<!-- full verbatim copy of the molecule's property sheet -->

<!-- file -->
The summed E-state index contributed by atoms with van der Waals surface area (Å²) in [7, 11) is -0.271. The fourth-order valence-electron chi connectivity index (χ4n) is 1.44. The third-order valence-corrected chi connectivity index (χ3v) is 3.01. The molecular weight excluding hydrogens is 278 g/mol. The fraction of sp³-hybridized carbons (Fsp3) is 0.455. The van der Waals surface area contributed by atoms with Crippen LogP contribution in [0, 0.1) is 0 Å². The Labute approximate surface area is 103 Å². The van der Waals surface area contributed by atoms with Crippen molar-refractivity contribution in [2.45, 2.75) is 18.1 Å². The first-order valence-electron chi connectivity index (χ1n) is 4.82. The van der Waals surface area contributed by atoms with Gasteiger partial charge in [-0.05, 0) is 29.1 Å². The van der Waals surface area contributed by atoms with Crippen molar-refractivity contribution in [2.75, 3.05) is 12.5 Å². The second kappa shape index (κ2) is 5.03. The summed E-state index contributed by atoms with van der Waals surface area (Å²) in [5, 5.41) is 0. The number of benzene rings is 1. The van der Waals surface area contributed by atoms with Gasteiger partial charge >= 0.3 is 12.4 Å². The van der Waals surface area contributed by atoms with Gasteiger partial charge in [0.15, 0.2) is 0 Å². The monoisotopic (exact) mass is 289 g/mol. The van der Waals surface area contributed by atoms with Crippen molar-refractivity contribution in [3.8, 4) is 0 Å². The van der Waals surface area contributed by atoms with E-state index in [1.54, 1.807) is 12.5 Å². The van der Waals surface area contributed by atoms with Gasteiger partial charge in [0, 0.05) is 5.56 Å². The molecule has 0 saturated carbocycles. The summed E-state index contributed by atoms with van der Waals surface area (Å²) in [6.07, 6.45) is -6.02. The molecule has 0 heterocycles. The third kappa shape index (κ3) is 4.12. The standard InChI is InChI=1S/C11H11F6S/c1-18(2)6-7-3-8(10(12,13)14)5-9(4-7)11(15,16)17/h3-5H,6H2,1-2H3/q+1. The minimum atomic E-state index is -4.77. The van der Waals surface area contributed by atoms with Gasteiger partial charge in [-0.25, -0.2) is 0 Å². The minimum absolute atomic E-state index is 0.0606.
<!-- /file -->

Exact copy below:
The summed E-state index contributed by atoms with van der Waals surface area (Å²) in [7, 11) is -0.271. The fourth-order valence-electron chi connectivity index (χ4n) is 1.44. The third-order valence-corrected chi connectivity index (χ3v) is 3.01. The molecular weight excluding hydrogens is 278 g/mol. The fraction of sp³-hybridized carbons (Fsp3) is 0.455. The van der Waals surface area contributed by atoms with Crippen LogP contribution in [0, 0.1) is 0 Å². The Labute approximate surface area is 103 Å². The van der Waals surface area contributed by atoms with Crippen molar-refractivity contribution in [2.45, 2.75) is 18.1 Å². The first-order valence-electron chi connectivity index (χ1n) is 4.82. The van der Waals surface area contributed by atoms with Gasteiger partial charge in [-0.05, 0) is 29.1 Å². The van der Waals surface area contributed by atoms with Crippen molar-refractivity contribution in [2.75, 3.05) is 12.5 Å². The second kappa shape index (κ2) is 5.03. The summed E-state index contributed by atoms with van der Waals surface area (Å²) in [5, 5.41) is 0. The number of benzene rings is 1. The van der Waals surface area contributed by atoms with Gasteiger partial charge >= 0.3 is 12.4 Å². The van der Waals surface area contributed by atoms with Gasteiger partial charge in [0.15, 0.2) is 0 Å². The monoisotopic (exact) mass is 289 g/mol. The van der Waals surface area contributed by atoms with Crippen molar-refractivity contribution in [3.8, 4) is 0 Å². The van der Waals surface area contributed by atoms with E-state index in [1.54, 1.807) is 12.5 Å². The van der Waals surface area contributed by atoms with Gasteiger partial charge in [0, 0.05) is 5.56 Å². The molecule has 0 saturated carbocycles. The summed E-state index contributed by atoms with van der Waals surface area (Å²) in [6.07, 6.45) is -6.02. The molecule has 0 heterocycles. The third kappa shape index (κ3) is 4.12. The standard InChI is InChI=1S/C11H11F6S/c1-18(2)6-7-3-8(10(12,13)14)5-9(4-7)11(15,16)17/h3-5H,6H2,1-2H3/q+1. The minimum atomic E-state index is -4.77. The van der Waals surface area contributed by atoms with Gasteiger partial charge in [-0.25, -0.2) is 0 Å². The minimum absolute atomic E-state index is 0.0606.